Who were the most influential social care personalities of the noughties

Who do you rate as the most important people in social care over the past decade? Who made a real contribution and who just made things worse? Vote in our special poll and then suggest your own social care heroes by emailing us or posting your suggestions on CareSpace.


Ed Balls

The children’s secretary told social workers to stop moaning about the Integrated Children’s System, appeared to back the Sun’s anti-social work campaign following the baby Peter case but also launched a big social work recruitment campaign.


Tony Blair

Who’s this suave looking guy? He used to run the country. His New Labour project saw a massive increase in funding for public services, but how do you rate him now?


Gordon Brown

Is our current prime minister sticking up for social care in a time of economic difficulty?


David Cameron

Are you convinced by the opposition leader’s brand of caring conservatism? Will you be hugging a hoodie?


Iain Duncan Smith

The Conservative’s new social policy guru established the Centre for Social Justice in 2003 to promote “compassionate conservatism”. Will his ideas be good for social care?


Tim Loughton

Shadow children’s minister since 2003, Loughton has developed an impressive understanding of his brief and told social workers he wanted to be their friend. But is it too easy to be everyone’s friend when you’re in opposition?


Hilton Dawson

Formerly one of the few MPs to have been a social worker, Dawson is now the only BASW leader to have been an MP. Not afraid to have a disagreement with, well, anyone really.


Lord Laming

Chaired the inquiries into the deaths of Victoria Climbie and baby Peter. His 2003 Climbie report paved the way for significant reforms in child protection and the introduction of Every Child Matters.


Ivan Lewis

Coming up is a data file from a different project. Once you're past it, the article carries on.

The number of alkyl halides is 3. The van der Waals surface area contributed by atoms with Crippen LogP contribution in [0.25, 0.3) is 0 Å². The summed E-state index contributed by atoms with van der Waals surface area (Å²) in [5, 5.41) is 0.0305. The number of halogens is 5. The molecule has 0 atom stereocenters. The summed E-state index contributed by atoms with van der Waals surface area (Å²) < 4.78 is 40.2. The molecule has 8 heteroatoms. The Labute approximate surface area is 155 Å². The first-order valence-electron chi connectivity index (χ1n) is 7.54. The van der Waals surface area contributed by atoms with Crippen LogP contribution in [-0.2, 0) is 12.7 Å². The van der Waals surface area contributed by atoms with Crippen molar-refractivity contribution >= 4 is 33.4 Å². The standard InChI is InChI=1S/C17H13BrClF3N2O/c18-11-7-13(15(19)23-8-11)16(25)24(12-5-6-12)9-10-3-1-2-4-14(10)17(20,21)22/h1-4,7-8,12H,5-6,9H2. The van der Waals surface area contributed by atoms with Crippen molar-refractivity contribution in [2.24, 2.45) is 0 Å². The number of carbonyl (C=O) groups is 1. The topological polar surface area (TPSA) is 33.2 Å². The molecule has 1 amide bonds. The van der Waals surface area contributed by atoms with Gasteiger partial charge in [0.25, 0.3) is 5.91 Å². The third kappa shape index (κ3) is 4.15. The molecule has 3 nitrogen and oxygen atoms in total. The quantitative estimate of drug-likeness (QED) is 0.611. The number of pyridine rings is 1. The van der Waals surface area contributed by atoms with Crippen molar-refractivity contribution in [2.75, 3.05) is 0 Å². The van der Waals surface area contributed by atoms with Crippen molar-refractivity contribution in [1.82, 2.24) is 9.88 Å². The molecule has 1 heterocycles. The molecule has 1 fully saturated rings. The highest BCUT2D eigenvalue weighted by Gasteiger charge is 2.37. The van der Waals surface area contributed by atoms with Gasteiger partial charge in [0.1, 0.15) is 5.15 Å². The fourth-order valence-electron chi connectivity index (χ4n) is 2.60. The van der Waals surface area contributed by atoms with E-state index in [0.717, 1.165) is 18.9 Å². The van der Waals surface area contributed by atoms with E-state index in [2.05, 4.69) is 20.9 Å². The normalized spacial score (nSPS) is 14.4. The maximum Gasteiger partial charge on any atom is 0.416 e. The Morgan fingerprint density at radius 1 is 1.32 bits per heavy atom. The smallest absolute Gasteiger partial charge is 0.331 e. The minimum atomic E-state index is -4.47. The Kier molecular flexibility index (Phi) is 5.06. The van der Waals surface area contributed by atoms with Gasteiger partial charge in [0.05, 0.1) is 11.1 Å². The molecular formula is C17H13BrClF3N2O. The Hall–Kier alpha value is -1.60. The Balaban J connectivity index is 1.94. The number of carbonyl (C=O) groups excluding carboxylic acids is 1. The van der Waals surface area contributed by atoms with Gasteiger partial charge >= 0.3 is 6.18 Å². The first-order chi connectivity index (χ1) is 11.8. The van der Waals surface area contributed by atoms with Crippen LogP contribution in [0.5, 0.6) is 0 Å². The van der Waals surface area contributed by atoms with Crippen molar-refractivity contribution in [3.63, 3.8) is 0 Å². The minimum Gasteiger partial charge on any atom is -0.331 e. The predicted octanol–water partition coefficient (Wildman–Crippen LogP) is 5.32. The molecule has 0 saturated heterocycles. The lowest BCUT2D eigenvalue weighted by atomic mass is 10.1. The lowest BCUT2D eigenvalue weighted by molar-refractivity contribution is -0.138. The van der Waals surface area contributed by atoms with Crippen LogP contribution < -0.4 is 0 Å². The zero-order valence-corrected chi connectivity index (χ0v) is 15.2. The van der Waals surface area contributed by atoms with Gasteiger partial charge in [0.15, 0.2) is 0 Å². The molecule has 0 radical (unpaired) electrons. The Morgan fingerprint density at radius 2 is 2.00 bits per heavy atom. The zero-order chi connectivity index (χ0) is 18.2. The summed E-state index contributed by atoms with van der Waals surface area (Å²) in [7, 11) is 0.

Care services minister from 2006-8 respected for his commitment to the brief and social care working history. Apologised after text pest scandal in 2008.


Alan Milburn

The health secretary during the Victoria Climbie case, Milburn announced the decision to split children and adults’ services.


Margaret Hodge

Appointed the UK’s first children’s minister in 2003, she backed a universal child database, got embroiled in the Islington child abuse scandal, launched Every Child Matters and was handcuffed to a Fathers 4 Justice campaigner


Deidre Sanders

Ok, before you immediately press “zero” please remember Deidre had no input into The Sun’s baby Peter news coverage being just an agony aunt after all. Appointed to social work taskforce earlier this year.


Louis Appleby

Mental health “tsar” since 2000 he has led campaigns against suicide and promoted talking therapies. Funding on mental health has increased significantly over the past decade. Also pushed through the controversial Mental Health Act 2007.


Heather Wakefield

Unison’s national secretary for local government Heather Wakefield has taken the fight for better pay to local government employers. Do you feel well represented by her super-union?


David Behan

The Department of Health’s director general of social care since 2007 and formerly chief inspector of the Commission for Social Care Inspection. Has he given social care a powerful voice in central government?


Dame Denise Platt

The stylish former chair of the Commission for Social Care Inspection was always happy to speak her mind publicly, unlike some of the decade’s greyer social care figures. But did you agree with what she said?


Who are your social care heroes of the noughties? Let us know by emailing us or posting your suggestions on CareSpace 






















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